"He never saw a torpedo, yet he planned one, made a mental draft of it and then repaired to the only spot on earth where it occurred to him that the manufacture of such an implement of destruction was possible--Phelps, N.Y.--and the only man, in his opinion, equipped for the task, was a young mechanic apprenticed to the business at the time when Smith was mastering the details of the retail trade, and still in business at the old stand.  Smith applied to him, and the result was a galvanized iron tube four inches in diameter and five feet long.  The firing head, a most unique structure, is substantially the same as that upon which Roberts later obtained letters of patent, consisted of a quartette of gun tubes or nipples fixed in irregular position on the end, upon which a descending weight striking, would cause an explosion, the principle being the same as that of the charge of a gun, which is exploded by contact with the hammer acting upon a nipple provided with a cap charged with a fulminate.  Colonel Roberts, strange to say, followed these principles in his subsequent patent proceedings.  The charge was the next to be provided.  It was not thought that blasting powder could be purchased at Pithole.  The nipples being carefully capped and the caps secured in place by cement, a pound of rifle powder was first introduced to communicate with the nipples; then followed 25 pounds of rock powder, which completed the charge.  To get the machine to Pithole, more than 200 miles distant, was no easy problem.  One way, and about the only one that remained, was to carry it in his arms, a task in no wise calculated to compose delicate nerves.  Mr. Smith set out with his torpedo under his arm, its destructive character carefully concealed by numerous wrappings, as jauntily as possible for a person weighing not more than 130 pounds and conveying a package one-quarter his own weight.  After sundry hair-raising experiences, riding by car and stage coach, he arrived in Pithole with his precious cargo, which by this time had got to pass for a "bunch of maps" and as such was received without question or doubt by the patrons of those early steam car or stage coach routes.  The responsibility for the care and safe passage of this dangerous implement weighed upon Smith with no uncertain pressure.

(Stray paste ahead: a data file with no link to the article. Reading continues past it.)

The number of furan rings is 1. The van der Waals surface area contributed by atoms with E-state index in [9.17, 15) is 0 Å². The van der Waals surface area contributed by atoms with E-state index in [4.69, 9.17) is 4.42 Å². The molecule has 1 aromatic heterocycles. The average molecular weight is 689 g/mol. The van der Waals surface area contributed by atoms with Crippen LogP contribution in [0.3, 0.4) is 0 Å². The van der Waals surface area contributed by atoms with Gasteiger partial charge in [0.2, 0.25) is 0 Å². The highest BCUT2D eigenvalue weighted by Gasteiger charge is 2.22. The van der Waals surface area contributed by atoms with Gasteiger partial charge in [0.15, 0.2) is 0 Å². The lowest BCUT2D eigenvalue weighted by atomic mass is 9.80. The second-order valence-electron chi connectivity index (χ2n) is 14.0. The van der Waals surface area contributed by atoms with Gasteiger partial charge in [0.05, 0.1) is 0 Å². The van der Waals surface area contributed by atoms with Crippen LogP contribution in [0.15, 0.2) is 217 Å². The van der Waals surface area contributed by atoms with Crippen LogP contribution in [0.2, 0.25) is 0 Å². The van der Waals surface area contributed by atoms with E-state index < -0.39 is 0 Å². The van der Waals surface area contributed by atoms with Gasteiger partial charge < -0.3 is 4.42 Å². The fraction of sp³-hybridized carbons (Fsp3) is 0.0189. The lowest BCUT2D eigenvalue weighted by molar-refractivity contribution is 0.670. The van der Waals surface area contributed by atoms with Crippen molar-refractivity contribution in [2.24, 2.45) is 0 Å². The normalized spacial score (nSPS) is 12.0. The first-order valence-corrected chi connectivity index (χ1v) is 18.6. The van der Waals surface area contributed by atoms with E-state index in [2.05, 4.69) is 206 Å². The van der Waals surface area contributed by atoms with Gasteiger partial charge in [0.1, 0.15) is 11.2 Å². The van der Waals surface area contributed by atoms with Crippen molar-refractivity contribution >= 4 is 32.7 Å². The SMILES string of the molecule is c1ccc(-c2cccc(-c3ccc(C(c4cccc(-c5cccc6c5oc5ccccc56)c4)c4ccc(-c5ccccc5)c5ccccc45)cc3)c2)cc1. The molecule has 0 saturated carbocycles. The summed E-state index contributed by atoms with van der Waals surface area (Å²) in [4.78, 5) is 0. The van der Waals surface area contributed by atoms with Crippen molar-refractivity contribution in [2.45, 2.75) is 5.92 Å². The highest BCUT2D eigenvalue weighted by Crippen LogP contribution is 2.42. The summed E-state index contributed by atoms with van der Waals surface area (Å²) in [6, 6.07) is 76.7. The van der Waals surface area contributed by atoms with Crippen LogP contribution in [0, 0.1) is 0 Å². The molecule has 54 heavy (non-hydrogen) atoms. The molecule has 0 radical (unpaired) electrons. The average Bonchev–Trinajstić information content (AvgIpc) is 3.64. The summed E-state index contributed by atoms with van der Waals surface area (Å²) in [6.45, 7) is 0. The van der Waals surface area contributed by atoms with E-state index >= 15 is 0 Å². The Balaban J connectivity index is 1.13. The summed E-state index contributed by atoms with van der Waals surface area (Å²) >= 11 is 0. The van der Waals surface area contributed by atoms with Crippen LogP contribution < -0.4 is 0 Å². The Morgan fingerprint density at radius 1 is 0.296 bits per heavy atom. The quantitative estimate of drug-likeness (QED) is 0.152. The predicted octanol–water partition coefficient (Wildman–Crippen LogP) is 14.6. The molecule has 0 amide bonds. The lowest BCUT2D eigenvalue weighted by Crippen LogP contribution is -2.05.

"The experience was one of a lifetime.  It was such that few men would seek, nor its promoter care to repeat.  Mechanically, the torpedo was a conspicuous success, performing its one function with energy and vigor; yet it did not increase the production, for the well was past all help.  Such is the history of the first torpedo exploded in a Pithole well."

Smith undoubtedly enjoyed telling the above story of the first use of a torpedo at Pithole, sometime in late 1865 or early 1866, embellishing on it to allude to being the original inventor.  But it is well documented that Col. Roberts first conceived the idea of the torpedo in 1863 and fired one in a Titusville oil well on January 21, 1865.  It is hard to believe that Smith failed to hear of the Roberts torpedo success stories only a few miles away.

In later years, Smith organized the Bonanza Oil Co., which later became the Anchor Oil Co., with Smith at its head.  The Anchor Oil Co. passed into the hands of Standard Oil in 1890, at which time Smith permanently retired from the oil fields.  Along the way he was the president of the first oil exchange organized in Titusville, and a member of every oil exchange subsequently erected.  He was president of the New York Petroleum Exchange, and as a pioneer in the use of fuel gas, he organized the Toledo Natural Gas Co. and remained its president until its merger with Northeastern Ohio Natural Gas Company.